Few analysts, however, expect the market to crash as it did after the 2008 subprime mortgage crisis, in part because of stricter underwriting practices and a massive swell of home-price appreciation over the last two years.
“If you bought in 2020, you still have a lot of equity,” said Nicole Bachaud, a senior economist with Zillow. The company predicts that national home prices will rise a modest 1.2 percent from August 2022 to August 2023 — well below the 14 percent spike from August 2021 to August 2022.
Still, price cuts are coming, real estate agents and analysts said, especially in markets that saw some of the most frenetic surges in pricing.
“This is the slowest market that I’ve seen in 15 years,” said Andrew Vallejo, a Redfin agent in Austin, Texas, which had one of the most active real estate markets after the start of the pandemic.
The median home sale price in the Austin metro area peaked at $555,000 in April 2022, an astounding 71 percent increase from April 2020, when the median sale price was $325,000, according to Redfin data. But since April, the median price has declined every month, landing at $500,000 in August.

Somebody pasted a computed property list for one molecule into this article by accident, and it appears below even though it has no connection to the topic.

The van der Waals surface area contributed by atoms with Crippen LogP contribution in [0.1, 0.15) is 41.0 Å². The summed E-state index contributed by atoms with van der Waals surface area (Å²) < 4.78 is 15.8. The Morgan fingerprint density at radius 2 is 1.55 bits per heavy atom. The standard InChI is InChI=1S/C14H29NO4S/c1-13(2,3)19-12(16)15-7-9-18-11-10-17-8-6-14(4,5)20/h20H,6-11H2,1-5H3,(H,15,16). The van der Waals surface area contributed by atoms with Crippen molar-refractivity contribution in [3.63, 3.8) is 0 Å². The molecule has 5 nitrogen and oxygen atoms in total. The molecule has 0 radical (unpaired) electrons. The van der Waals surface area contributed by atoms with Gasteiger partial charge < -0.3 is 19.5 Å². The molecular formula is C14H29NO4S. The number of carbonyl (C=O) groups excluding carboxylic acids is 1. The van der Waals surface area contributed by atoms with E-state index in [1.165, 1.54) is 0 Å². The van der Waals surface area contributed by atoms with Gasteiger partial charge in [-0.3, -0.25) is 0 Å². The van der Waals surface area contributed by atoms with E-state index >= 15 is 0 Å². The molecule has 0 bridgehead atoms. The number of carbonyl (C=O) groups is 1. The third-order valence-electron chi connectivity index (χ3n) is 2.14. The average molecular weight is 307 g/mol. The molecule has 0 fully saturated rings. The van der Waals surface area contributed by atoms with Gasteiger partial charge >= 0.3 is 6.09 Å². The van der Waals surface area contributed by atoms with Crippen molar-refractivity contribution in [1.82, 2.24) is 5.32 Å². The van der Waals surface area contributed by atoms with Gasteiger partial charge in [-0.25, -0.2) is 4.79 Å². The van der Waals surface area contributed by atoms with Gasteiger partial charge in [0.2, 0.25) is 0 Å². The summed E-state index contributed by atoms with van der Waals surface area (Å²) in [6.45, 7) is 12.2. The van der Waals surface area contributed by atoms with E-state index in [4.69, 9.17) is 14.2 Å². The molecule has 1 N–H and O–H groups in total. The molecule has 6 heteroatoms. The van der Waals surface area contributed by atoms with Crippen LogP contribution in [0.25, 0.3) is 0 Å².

Mr. Vallejo said he bought a three-bedroom fixer-upper in Austin for $450,000 in 2021, when mortgage rates were still near record lows. He estimated that he could have sold the property earlier this year for more than $600,000, based on improvements he made and comparable sales nearby, but that after the recent mortgage rate hikes, much of that appreciation has been wiped out.
“I think the challenge is, we don’t know how long this rapid decline is going to last,” he said of home prices. “A lot of buyers and sellers are trapped, in a way.”
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